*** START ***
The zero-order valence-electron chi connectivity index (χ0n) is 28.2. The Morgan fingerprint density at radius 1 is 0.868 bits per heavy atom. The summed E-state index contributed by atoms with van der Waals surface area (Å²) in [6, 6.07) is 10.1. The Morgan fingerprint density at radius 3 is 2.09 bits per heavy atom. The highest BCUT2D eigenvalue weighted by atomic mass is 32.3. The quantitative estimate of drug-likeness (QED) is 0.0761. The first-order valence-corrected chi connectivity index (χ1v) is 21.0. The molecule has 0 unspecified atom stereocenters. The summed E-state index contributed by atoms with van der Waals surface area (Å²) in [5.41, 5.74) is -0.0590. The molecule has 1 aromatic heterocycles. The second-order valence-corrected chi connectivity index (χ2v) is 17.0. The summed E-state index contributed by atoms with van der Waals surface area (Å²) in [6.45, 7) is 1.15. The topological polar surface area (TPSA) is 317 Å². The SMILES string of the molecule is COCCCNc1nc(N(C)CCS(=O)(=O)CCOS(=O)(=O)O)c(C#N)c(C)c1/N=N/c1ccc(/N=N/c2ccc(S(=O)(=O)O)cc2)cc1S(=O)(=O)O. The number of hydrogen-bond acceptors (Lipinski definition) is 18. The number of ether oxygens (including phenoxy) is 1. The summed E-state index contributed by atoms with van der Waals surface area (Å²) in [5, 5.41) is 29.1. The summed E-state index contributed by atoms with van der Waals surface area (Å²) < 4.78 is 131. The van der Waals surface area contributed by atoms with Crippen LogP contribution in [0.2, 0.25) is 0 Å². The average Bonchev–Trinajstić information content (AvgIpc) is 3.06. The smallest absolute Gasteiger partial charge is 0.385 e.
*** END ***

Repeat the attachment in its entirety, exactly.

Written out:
The zero-order valence-electron chi connectivity index (χ0n) is 28.2. The Morgan fingerprint density at radius 1 is 0.868 bits per heavy atom. The summed E-state index contributed by atoms with van der Waals surface area (Å²) in [6, 6.07) is 10.1. The Morgan fingerprint density at radius 3 is 2.09 bits per heavy atom. The highest BCUT2D eigenvalue weighted by atomic mass is 32.3. The quantitative estimate of drug-likeness (QED) is 0.0761. The first-order valence-corrected chi connectivity index (χ1v) is 21.0. The molecule has 0 unspecified atom stereocenters. The summed E-state index contributed by atoms with van der Waals surface area (Å²) in [5.41, 5.74) is -0.0590. The molecule has 1 aromatic heterocycles. The second-order valence-corrected chi connectivity index (χ2v) is 17.0. The summed E-state index contributed by atoms with van der Waals surface area (Å²) in [6.45, 7) is 1.15. The topological polar surface area (TPSA) is 317 Å². The SMILES string of the molecule is COCCCNc1nc(N(C)CCS(=O)(=O)CCOS(=O)(=O)O)c(C#N)c(C)c1/N=N/c1ccc(/N=N/c2ccc(S(=O)(=O)O)cc2)cc1S(=O)(=O)O. The number of hydrogen-bond acceptors (Lipinski definition) is 18. The number of ether oxygens (including phenoxy) is 1. The summed E-state index contributed by atoms with van der Waals surface area (Å²) in [5, 5.41) is 29.1. The summed E-state index contributed by atoms with van der Waals surface area (Å²) < 4.78 is 131. The van der Waals surface area contributed by atoms with Crippen LogP contribution in [0.2, 0.25) is 0 Å². The average Bonchev–Trinajstić information content (AvgIpc) is 3.06. The smallest absolute Gasteiger partial charge is 0.385 e.